I have a very large data (100+ million records)and I am estimating a complex random coefficients model and I can only comfortably use a million or so records. Iam interested in details in time and space so I have sampled on these attributes so that each space-time cell has 10 records. Consequently some cells are overrepresented compared to the population and some are underrepresented. I also have several other variables -all of them categorical and because I can compare the obtained sample with the know frequencies in the population I can evaluate the under and over representation of these types too.

I want to use sampling weights to rebalance the sample as in the population on a number of attributes simultaneously. Can I use a model whether the dependent variable is in sample or not and predictor variables based on type to derive these weights?

Any help much appreciated.

  • $\begingroup$ How many attributes did you sample on? How many are going to be part of the model.? $\endgroup$ – Steve Samuels Nov 26 '15 at 17:30
  • $\begingroup$ I think I have at the minimum of 4 categories by 2 by 2 if I take interactions into account but this could increase considerably if I take into account time on a month by month bases as a main effect it would be 12 months by 12 year. So if I took into account all of this it would be with interactions 4 * 2 *2 *12 * 12 - but I have a lot of records! Thanks for answering. $\endgroup$ – user55193 Nov 27 '15 at 9:08
  • $\begingroup$ Describe the random coefficients model. From what you've described so far, your sampling method would make difficult any analysis. For example if you have repeated observations on individuals, so that coefficients vary with individual, I'd think that a valid sampling method would have to start with a sample of individuals. $\endgroup$ – Steve Samuels Nov 27 '15 at 21:15
  • $\begingroup$ I am quite comfortable with the problem as listed - the level 1 units are not repeatedly measured - they are however repeated measures of higher level units - but I think I know how to calculate higher level weights and how to use them. What i was looking for was help on the fixed effects ts and how to estimate suitable weights that will overcome the mis-representation of the level 1 units. Thank for taking the time to resdpond $\endgroup$ – user55193 Nov 28 '15 at 13:57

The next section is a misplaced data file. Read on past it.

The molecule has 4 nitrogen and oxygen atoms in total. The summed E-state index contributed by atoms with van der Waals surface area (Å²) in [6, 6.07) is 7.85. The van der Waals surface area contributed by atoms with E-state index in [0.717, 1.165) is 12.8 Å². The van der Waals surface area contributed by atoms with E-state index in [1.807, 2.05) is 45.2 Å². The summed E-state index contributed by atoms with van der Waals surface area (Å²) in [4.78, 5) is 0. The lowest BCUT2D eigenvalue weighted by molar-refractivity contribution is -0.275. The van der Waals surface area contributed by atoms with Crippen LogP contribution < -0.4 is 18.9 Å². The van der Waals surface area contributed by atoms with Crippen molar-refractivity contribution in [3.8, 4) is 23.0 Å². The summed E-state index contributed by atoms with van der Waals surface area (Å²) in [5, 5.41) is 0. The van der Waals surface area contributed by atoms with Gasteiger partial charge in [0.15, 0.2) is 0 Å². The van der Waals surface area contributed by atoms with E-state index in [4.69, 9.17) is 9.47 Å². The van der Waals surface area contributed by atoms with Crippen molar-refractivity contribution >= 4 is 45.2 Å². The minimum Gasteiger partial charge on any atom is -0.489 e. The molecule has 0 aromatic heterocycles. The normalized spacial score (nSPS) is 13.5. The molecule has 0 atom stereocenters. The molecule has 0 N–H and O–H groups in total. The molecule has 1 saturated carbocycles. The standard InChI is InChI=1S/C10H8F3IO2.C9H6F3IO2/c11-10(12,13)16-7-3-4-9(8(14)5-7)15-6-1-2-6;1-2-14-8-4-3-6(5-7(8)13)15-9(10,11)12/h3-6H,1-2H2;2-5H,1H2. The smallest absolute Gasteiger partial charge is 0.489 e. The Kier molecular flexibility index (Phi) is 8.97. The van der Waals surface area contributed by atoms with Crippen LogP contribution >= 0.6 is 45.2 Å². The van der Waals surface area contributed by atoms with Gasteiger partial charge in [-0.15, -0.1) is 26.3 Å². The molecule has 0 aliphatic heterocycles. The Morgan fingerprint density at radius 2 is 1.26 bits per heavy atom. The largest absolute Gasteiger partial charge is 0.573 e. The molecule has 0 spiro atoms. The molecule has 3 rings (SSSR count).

• $\begingroup$ What was the sampling design for the higher level units? $\endgroup$ – Steve Samuels Nov 29 '15 at 20:37

I'll answer your question based on the information you've already provided. I don't see how these weights can be used in a random effects model, but that's not what you asked for.

1- Constructing sampling Weights

The cells in which you selected 10 observations each are known as "sampling strata". You have 4 x 2 x 2 x 12 x 12 = 2,304 of them. Number for convenience from $i = 1\ldots 2304$. You know $N_i$, the number of records in cell $i$. Then the probability of selection for records in cell $i$ is $f_i=\dfrac{10}{N_i}$, and the sampling weight is

$$ w_i = \frac{1}{f_i} = \frac{N_i}{10} $$

These are the "design" or "sampling" weights.

2- Balancing on other categorical variables known for the entire population.

The standard method for doing this is variously known as "raking", "ratio raking" or "sample balancing". with the first common in the survey literature. The technique is an application of interative proportional fitting (IPF). The commands take the design weights and alter them so them that the resulting weighted totals for categories match the known totals.

References: L Anderson and R Fricker "Raking: an important and often overlooked survey analysis tool" http://faculty.nps.edu/rdfricke/docs/RakingArticleV2.2.pdf

Battaglia, Michael P, David Izrael, David C Hoaglin, and Martin R Frankel. 2004. Tips and tricks for raking survey data (aka sample balancing). Abt Associates 4740-4744.



SAS macros



  • ipfraking (Stas Kolenikov) "findit ipfraking"

  • survgwt rake (Nicholas Winter) "ssc install survwgt"

R package survey (Tom Lumley) https://cran.r-project.org/web/packages/survey/index.html


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